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Am Fam Physician. 2019;99(1):49

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Clinical Question

Does antibiotic prophylaxis decrease mortality in hospitalized patients with severe acute pancreatitis?

Evidence-Based Answer

No, antibiotic prophylaxis does not decrease mortality in patients with severe acute pancreatitis, defined as pancreatitis associated with pancreatic necrosis. (Strength of Recommendation: A, based on meta-analyses of randomized controlled trials [RCTs] and a single RCT.)

Evidence Summary

A 2010 meta-analysis of seven RCTs (N = 404) evaluated the effect of antibiotic therapy vs. no antibiotics or placebo on rates of mortality and infected pancreatic necrosis in patients with computed tomography–confirmed severe acute pancreatitis.1 The mean age of participants ranged from 43 to 50 years, and most patients had pancreatitis secondary to alcohol use (50%) or biliary disease (24%). Antibiotics included β-lactams, quinolones plus imidazole, or imipenem/cilastatin (Primaxin IV), and were given for 14 to 21 days. Infected pancreatic necrosis was confirmed by culture of aspirate. Overall, antibiotic prophylaxis did not decrease mortality compared with placebo (relative risk [RR] = 0.60; 95% confidence interval [CI], 0.34 to 1.1). Imipenem/cilastatin did decrease rates of infected pancreatic necrosis (two studies; N = 160; RR = 0.34; 95% CI, 0.13 to 0.84), but β-lactams and quinolones plus imidazole did not. None of the studies was adequately powered, only two were double-blinded, and only four had appropriate allocation concealment.

Another meta-analysis included the seven RCTs from the 2010 meta-analysis plus an additional single-blind RCT (n = 35) of ciprofloxacin plus metronidazole (Flagyl), meropenem (Merrem IV), or placebo.2 This meta-analysis also showed no mortality benefit from antibiotic prophylaxis (N = 439; RR = 0.76; 95% CI, 0.49 to 1.2).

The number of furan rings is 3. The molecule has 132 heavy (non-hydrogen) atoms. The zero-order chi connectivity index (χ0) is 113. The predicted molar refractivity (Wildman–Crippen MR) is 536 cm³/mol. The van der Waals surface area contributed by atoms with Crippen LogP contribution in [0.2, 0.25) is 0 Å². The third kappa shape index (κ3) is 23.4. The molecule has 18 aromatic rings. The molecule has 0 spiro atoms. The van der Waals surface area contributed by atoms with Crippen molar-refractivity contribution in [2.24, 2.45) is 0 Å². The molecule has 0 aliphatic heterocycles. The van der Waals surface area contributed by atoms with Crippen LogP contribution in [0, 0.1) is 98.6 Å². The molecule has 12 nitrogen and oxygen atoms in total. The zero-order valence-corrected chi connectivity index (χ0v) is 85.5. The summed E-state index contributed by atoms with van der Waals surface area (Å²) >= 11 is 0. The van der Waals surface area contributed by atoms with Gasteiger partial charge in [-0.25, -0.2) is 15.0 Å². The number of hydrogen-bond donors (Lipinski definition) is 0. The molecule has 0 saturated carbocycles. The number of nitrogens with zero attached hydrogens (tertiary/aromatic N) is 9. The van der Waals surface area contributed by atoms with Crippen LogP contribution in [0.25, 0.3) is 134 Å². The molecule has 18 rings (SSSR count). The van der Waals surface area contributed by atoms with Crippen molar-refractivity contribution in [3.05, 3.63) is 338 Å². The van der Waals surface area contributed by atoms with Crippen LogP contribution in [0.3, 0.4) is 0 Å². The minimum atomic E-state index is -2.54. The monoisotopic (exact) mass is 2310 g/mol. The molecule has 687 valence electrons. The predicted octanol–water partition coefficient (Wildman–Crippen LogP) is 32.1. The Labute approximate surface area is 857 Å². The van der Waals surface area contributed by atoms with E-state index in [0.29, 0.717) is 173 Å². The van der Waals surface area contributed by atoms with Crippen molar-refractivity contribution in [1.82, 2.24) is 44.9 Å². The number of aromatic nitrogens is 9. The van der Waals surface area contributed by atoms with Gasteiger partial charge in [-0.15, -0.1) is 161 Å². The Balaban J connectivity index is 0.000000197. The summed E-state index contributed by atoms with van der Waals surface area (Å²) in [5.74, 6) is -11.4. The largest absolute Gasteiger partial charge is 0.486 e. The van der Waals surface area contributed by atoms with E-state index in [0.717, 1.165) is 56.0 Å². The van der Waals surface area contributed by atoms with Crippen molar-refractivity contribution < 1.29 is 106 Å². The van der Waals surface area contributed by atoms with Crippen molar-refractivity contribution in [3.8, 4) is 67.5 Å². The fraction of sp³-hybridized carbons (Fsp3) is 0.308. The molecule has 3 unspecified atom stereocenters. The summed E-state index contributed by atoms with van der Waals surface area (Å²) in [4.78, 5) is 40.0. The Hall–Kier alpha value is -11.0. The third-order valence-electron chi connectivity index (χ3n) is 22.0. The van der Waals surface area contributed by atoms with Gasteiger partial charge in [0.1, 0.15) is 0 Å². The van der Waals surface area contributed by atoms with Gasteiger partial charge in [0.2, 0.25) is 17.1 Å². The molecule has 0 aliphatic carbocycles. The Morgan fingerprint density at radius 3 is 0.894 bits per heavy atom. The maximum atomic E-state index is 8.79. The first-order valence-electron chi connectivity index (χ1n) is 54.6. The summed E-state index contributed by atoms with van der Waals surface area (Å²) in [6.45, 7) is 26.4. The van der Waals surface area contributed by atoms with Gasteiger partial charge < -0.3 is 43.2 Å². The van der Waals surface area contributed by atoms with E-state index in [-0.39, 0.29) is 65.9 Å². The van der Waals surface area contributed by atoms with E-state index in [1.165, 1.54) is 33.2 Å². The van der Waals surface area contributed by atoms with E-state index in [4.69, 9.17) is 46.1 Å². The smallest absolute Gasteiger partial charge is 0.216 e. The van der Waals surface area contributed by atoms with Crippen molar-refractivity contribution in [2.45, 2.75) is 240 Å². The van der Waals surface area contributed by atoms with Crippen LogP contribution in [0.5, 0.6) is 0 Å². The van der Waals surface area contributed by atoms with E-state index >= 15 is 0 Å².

A 1996 double-blind RCT (n = 23) evaluated mortality in patients with severe acute pancreatitis secondary to alcohol use.3 Patients were randomized to a 10-day course of ceftazidime (Fortaz), 2 g every eight hours; amikacin, 7.5 mg per kg every 12 hours; or metronidazole, 500 mg every eight hours; or placebo. Patients were 21 to 71 years of age with pancreatic fluid collections noted on computed tomography. Three patients in the placebo group and one patient in the antibiotic group died (reported as not statistically significant, but no P value was given).

Copyright © Family Physicians Inquiries Network. Used with permission.

Help Desk Answers provides answers to questions submitted by practicing family physicians to the Family Physicians Inquiries Network (FPIN). Members of the network select questions based on their relevance to family medicine. Answers are drawn from an approved set of evidence-based resources and undergo peer review. The strength of recommendations and the level of evidence for individual studies are rated using criteria developed by the Evidence-Based Medicine Working Group (https://www.cebm.net).

The complete database of evidence-based questions and answers is copyrighted by FPIN. If interested in submitting questions or writing answers for this series, go to https://www.fpin.org or email:  questions@ fpin.org.

This series is coordinated by John E. Delzell Jr., MD, MSPH, associate medical editor.

A collection of FPIN’s Help Desk Answers published in AFP is available at https://www.aafp.org/afp/hda.

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